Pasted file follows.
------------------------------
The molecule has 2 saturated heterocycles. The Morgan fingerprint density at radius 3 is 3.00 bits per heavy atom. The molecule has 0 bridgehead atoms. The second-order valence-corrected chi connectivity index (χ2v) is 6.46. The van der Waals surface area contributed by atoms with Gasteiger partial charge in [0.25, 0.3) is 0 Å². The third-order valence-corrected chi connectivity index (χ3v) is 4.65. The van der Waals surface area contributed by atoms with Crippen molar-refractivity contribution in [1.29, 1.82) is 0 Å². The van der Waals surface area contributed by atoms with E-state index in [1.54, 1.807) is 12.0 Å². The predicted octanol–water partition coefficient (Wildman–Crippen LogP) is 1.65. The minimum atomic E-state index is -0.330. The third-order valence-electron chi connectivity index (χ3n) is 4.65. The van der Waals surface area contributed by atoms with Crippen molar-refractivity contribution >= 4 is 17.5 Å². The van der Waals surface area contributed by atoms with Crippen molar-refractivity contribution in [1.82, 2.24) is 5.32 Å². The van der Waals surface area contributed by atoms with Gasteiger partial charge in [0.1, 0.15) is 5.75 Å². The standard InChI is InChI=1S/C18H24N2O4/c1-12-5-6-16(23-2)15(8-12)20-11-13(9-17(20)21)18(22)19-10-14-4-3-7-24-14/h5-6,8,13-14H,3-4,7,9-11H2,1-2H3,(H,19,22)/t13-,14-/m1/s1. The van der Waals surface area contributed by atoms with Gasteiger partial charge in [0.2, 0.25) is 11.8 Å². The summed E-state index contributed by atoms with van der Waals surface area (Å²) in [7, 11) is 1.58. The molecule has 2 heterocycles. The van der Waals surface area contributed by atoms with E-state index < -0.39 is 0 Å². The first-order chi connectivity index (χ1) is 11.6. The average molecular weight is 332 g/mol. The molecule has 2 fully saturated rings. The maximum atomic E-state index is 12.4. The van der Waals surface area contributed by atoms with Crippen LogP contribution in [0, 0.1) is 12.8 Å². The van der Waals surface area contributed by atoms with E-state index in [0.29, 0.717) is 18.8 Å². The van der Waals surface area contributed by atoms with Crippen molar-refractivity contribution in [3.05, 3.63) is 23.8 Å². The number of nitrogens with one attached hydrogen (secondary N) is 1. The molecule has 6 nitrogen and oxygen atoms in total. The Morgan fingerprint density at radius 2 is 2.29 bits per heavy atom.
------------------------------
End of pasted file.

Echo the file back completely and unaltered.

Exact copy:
The molecule has 2 saturated heterocycles. The Morgan fingerprint density at radius 3 is 3.00 bits per heavy atom. The molecule has 0 bridgehead atoms. The second-order valence-corrected chi connectivity index (χ2v) is 6.46. The van der Waals surface area contributed by atoms with Gasteiger partial charge in [0.25, 0.3) is 0 Å². The third-order valence-corrected chi connectivity index (χ3v) is 4.65. The van der Waals surface area contributed by atoms with Crippen molar-refractivity contribution in [1.29, 1.82) is 0 Å². The van der Waals surface area contributed by atoms with E-state index in [1.54, 1.807) is 12.0 Å². The predicted octanol–water partition coefficient (Wildman–Crippen LogP) is 1.65. The minimum atomic E-state index is -0.330. The third-order valence-electron chi connectivity index (χ3n) is 4.65. The van der Waals surface area contributed by atoms with Crippen molar-refractivity contribution >= 4 is 17.5 Å². The van der Waals surface area contributed by atoms with Crippen molar-refractivity contribution in [1.82, 2.24) is 5.32 Å². The van der Waals surface area contributed by atoms with Gasteiger partial charge in [0.1, 0.15) is 5.75 Å². The standard InChI is InChI=1S/C18H24N2O4/c1-12-5-6-16(23-2)15(8-12)20-11-13(9-17(20)21)18(22)19-10-14-4-3-7-24-14/h5-6,8,13-14H,3-4,7,9-11H2,1-2H3,(H,19,22)/t13-,14-/m1/s1. The van der Waals surface area contributed by atoms with Gasteiger partial charge in [0.2, 0.25) is 11.8 Å². The summed E-state index contributed by atoms with van der Waals surface area (Å²) in [7, 11) is 1.58. The molecule has 2 heterocycles. The van der Waals surface area contributed by atoms with E-state index < -0.39 is 0 Å². The first-order chi connectivity index (χ1) is 11.6. The average molecular weight is 332 g/mol. The molecule has 2 fully saturated rings. The maximum atomic E-state index is 12.4. The van der Waals surface area contributed by atoms with Crippen LogP contribution in [0, 0.1) is 12.8 Å². The van der Waals surface area contributed by atoms with E-state index in [0.29, 0.717) is 18.8 Å². The van der Waals surface area contributed by atoms with Crippen molar-refractivity contribution in [3.05, 3.63) is 23.8 Å². The number of nitrogens with one attached hydrogen (secondary N) is 1. The molecule has 6 nitrogen and oxygen atoms in total. The Morgan fingerprint density at radius 2 is 2.29 bits per heavy atom.